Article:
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HEart Health: Heed the Warning Signs of Angina & Heart Attack

Imagine your loved one is feeling pressure or a squeezing feeling in his or her chest. What would you do? You would probably call 911, as you would figure those would be the signs of a heart attack. What if the pain were in his or her jaw, shoulder, arm, back or neck? What would you do then?

You should do the same thing — or advise your loved one to do the same if he or she is feeling this kind of intense pain and is alone — and call 911. Chances are, your loved one might be having a heart attack, or he or she might be experiencing angina.

Angina? What’s the difference between a heart attack and angina? Angina is temporary chest pain or pressure that is caused by the heart muscle not getting enough oxygen. Arteries in the heart that normally receive oxygenated blood from the lungs sometimes become narrowed or blocked.

It sounds similar, but is different from a heart attack. In a heart attack, blood flow to the heart muscle is slowed — as in angina — or cut off. This is usually because of a blood clot formed in an artery of the heart. The symptoms of heart attack are mainly the same as those as angina, however, the pain and pressure are more intense, and may include shortness of breath, a cold sweat, and nausea.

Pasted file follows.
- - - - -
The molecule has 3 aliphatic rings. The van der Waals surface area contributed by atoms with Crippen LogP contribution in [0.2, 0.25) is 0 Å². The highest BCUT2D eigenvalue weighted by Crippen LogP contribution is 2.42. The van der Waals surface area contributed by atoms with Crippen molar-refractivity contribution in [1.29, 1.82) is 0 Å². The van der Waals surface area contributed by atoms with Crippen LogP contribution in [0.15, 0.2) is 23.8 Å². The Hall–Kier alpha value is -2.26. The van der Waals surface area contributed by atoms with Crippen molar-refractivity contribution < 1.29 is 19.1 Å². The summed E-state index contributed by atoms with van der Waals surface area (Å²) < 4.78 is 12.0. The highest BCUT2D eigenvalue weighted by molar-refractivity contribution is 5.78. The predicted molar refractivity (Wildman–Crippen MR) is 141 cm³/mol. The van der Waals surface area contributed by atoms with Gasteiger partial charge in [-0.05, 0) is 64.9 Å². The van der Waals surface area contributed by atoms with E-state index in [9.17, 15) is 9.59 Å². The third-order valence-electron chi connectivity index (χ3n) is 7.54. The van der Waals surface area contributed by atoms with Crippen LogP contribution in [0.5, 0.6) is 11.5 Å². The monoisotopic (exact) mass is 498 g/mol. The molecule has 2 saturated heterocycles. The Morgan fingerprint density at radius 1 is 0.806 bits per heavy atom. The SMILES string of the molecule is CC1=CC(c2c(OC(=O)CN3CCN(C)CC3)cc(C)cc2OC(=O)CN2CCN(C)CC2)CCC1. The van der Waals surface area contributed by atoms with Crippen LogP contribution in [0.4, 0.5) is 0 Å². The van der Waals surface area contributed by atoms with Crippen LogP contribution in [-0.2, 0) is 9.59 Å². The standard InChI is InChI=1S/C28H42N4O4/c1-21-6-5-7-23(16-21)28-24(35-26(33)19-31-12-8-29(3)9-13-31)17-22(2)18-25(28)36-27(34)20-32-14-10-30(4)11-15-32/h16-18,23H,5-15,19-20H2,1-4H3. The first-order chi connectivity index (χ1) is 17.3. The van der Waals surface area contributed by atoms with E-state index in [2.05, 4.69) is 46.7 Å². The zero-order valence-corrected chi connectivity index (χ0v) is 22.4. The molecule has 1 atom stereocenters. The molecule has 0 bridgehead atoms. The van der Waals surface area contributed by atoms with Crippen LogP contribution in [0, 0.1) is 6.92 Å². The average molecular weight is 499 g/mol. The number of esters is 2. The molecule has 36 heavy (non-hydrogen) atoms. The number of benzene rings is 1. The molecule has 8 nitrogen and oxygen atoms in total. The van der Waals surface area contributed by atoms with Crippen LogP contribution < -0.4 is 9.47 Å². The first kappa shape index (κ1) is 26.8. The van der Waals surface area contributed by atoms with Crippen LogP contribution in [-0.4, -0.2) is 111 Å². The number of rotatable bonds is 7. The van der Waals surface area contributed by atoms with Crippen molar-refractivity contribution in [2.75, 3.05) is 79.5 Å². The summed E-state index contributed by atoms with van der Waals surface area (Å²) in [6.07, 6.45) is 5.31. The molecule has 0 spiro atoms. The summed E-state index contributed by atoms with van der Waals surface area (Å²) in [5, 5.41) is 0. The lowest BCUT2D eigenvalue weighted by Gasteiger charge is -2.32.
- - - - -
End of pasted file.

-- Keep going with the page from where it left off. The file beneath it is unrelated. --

In any case, you or your loved one should call 911 as soon as you experience these sorts of intense pain. Many people who experience these symptoms choose to ignore them as temporary or not serious. Some people ignore them because they are afraid of “crying wolf” if they are wrong and the pain just turns out to be indigestion.

There are other indicators to consider here. For example, during heart attack, women experience chest pain, but they also experience unusual fatigue and abdominal pain. Keep this in mind when determining the kind of pain your loved one is experiencing when talking to emergency personnel about whether it might just be angina he or she is experiencing.

Perhaps your loved one has what is known as stable angina, meaning that this discomfort happens on an infrequent basis and can be stablized with drugs like nitroglycerin, beta blockers or calcium channel blockers. Stable angina can last anywhere from 20 to 30 minutes.

If this is the first time your loved one has experienced chest pain, do not let him or her take anyone else’s nitroglycerin. Call 911 and go to the hospital immediately. Be sure to talk to your loved one’s doctor. Further tests and treatment may be necessary which can help prevent a heart attack from happening. Talk to your loved one’s doctor about family history and other risk factors to plan a course of treatment if this angina becomes chronic.